Roving Reporter | It's Baby Bird Season by Jeanette Larson

Baby mourning dove (Photo by Melissa Bohannon; used with permission)

Baby pigeons (Photo by Melissa Bohannon; used with permission)
It's the time of year when there are a lot of baby birds and well-meaning people want to help them. But first, be sure the baby really needs help. Here are some tips from Wings Rescue Center if you find a bird you think is orphaned or abandoned.

During nesting season and as the babies are learning to fly you may see birds on the ground. Some birds nest on the ground and you should only interfere if the bird appears to be injured or is in danger from predators such as cats and hawks.

Baby birds that have fallen from their nest should be returned to the nest, as long as the nest can be safely reached. If the nest cannot be reached, gently pick up the baby and place it in a substitute nest nearby. Old plastic butter tubs or small baskets lined with dry grass will work. Watch from a distance to see if the parents come back and take care of the baby. Be sure that you do not leave the baby on the ground (fire ants will get it) and that it is safe from cats and other predators. It’s a myth that the parents of a wild bird will reject a baby touched by human hands.

Hummingbird nest from trimmed tree. Sadly, the babies could not survive.
(Photo courtesy of Kay Adams)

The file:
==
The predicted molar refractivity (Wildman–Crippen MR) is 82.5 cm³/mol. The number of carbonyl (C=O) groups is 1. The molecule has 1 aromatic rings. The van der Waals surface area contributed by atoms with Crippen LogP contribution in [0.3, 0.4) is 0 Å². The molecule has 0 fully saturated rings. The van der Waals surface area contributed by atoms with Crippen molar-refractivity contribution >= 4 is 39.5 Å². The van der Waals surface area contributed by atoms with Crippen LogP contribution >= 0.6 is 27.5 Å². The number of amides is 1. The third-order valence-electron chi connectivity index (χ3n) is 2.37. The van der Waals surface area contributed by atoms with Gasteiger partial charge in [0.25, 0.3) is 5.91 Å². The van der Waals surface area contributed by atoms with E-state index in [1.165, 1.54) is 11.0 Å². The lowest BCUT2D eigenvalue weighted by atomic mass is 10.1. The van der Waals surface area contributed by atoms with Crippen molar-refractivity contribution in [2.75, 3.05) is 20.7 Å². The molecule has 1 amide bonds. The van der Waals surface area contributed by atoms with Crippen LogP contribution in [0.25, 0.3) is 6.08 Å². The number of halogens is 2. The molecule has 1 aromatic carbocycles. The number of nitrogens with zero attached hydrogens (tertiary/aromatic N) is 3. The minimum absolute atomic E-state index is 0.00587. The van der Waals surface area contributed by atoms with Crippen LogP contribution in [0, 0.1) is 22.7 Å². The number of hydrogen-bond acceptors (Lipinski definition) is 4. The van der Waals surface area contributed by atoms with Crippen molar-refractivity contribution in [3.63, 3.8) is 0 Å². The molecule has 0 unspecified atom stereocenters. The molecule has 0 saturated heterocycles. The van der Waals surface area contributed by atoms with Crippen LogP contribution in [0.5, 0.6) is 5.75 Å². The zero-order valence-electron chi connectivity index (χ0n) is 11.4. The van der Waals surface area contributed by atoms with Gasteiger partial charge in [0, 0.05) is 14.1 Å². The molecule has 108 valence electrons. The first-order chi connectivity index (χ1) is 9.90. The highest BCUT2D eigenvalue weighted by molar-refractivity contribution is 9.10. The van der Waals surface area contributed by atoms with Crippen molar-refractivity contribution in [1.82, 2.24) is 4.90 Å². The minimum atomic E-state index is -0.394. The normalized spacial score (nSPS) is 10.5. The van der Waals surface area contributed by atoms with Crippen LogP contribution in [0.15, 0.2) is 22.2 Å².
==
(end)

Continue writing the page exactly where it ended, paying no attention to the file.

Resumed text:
Baby birds that cannot be returned to their nest, and those in danger, should be placed in a small dog crate or a box with air holes. Call Wings Rescue Center at 361-205-0892 as soon as possible for transportation to rehab.

Babies, like this sparrow, are all mouth.
(Photo by Melissa Bohannon; used with permission)
Many of our high oak trees are too tall, especially in the Bent Oaks rookery. In that case, if you can pick up the baby transport it to rehabilitation. Do not try to put large bird babies (like herons and egrets) back in their nest. If possible, place them in a plastic dog crate or a large box and call for a Wings volunteer to pick up the baby. Volunteers are usually able to come quickly but the dispatcher can provide additional guidance if you need to hold the baby for awhile or if you can take the baby to the rehabilitation center in Rockport.

Folks are also reminded to look before trimming trees at this time of the year. Wings Rescue Center is raising tiny baby hummingbirds found in a nest from a tree that was recently trimmed. If possible, wait to trim trees until summer or look carefully to ensure there are no nests in the limbs being removed. Birds also nest in outdoor lights, especially those on patio ceiling fans, and on or in other safe places, although some ground nesters like to nest in very inconvenient (to humans) places on patios, driveways, and walks. Call for help if you absolutely must move a nest.

During this busy time, Wings is in need of volunteers to raise babies. They need to be fed every hour or so during the day but not overnight (no losing sleep like with mammals). It is extremely easy to feed them and they have big mouths to accommodate getting lots of the appropriate food. Wings will provide the food and train volunteers and they grow up very quickly so it is not a long-term commitment. It's one of the most rewarding jobs you can have and in most cases you can be involved in releasing the birds back to the wild. Join Wings Facebook group to see photos and keep up with rescue and rehabilitation work in Aransas County and call Kay at 512-784-8223 to volunteer.

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